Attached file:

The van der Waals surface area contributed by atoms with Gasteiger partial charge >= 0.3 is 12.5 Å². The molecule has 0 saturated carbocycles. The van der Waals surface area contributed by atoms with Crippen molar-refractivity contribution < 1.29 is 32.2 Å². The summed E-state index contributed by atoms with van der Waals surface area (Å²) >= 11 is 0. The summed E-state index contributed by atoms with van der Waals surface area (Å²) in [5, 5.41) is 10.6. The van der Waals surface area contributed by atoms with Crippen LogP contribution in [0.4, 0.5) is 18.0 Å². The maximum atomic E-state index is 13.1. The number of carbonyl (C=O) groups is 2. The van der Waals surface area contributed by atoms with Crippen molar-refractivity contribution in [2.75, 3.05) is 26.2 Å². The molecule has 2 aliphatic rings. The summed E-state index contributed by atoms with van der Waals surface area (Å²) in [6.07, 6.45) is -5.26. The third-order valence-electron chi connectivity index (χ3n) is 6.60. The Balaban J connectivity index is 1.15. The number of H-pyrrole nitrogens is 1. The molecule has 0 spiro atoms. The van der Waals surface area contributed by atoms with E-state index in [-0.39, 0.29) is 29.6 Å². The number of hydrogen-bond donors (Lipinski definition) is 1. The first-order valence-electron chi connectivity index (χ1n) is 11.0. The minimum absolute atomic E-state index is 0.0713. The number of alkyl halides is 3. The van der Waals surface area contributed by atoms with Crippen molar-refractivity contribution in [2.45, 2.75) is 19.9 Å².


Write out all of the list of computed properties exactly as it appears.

The van der Waals surface area contributed by atoms with Gasteiger partial charge >= 0.3 is 12.5 Å². The molecule has 0 saturated carbocycles. The van der Waals surface area contributed by atoms with Crippen molar-refractivity contribution < 1.29 is 32.2 Å². The summed E-state index contributed by atoms with van der Waals surface area (Å²) >= 11 is 0. The summed E-state index contributed by atoms with van der Waals surface area (Å²) in [5, 5.41) is 10.6. The van der Waals surface area contributed by atoms with Crippen LogP contribution in [0.4, 0.5) is 18.0 Å². The maximum atomic E-state index is 13.1. The number of carbonyl (C=O) groups is 2. The van der Waals surface area contributed by atoms with Crippen molar-refractivity contribution in [2.75, 3.05) is 26.2 Å². The molecule has 2 aliphatic rings. The summed E-state index contributed by atoms with van der Waals surface area (Å²) in [6.07, 6.45) is -5.26. The third-order valence-electron chi connectivity index (χ3n) is 6.60. The Balaban J connectivity index is 1.15. The number of H-pyrrole nitrogens is 1. The molecule has 0 spiro atoms. The van der Waals surface area contributed by atoms with E-state index in [-0.39, 0.29) is 29.6 Å². The number of hydrogen-bond donors (Lipinski definition) is 1. The first-order valence-electron chi connectivity index (χ1n) is 11.0. The minimum absolute atomic E-state index is 0.0713. The number of alkyl halides is 3. The van der Waals surface area contributed by atoms with Crippen molar-refractivity contribution in [2.45, 2.75) is 19.9 Å².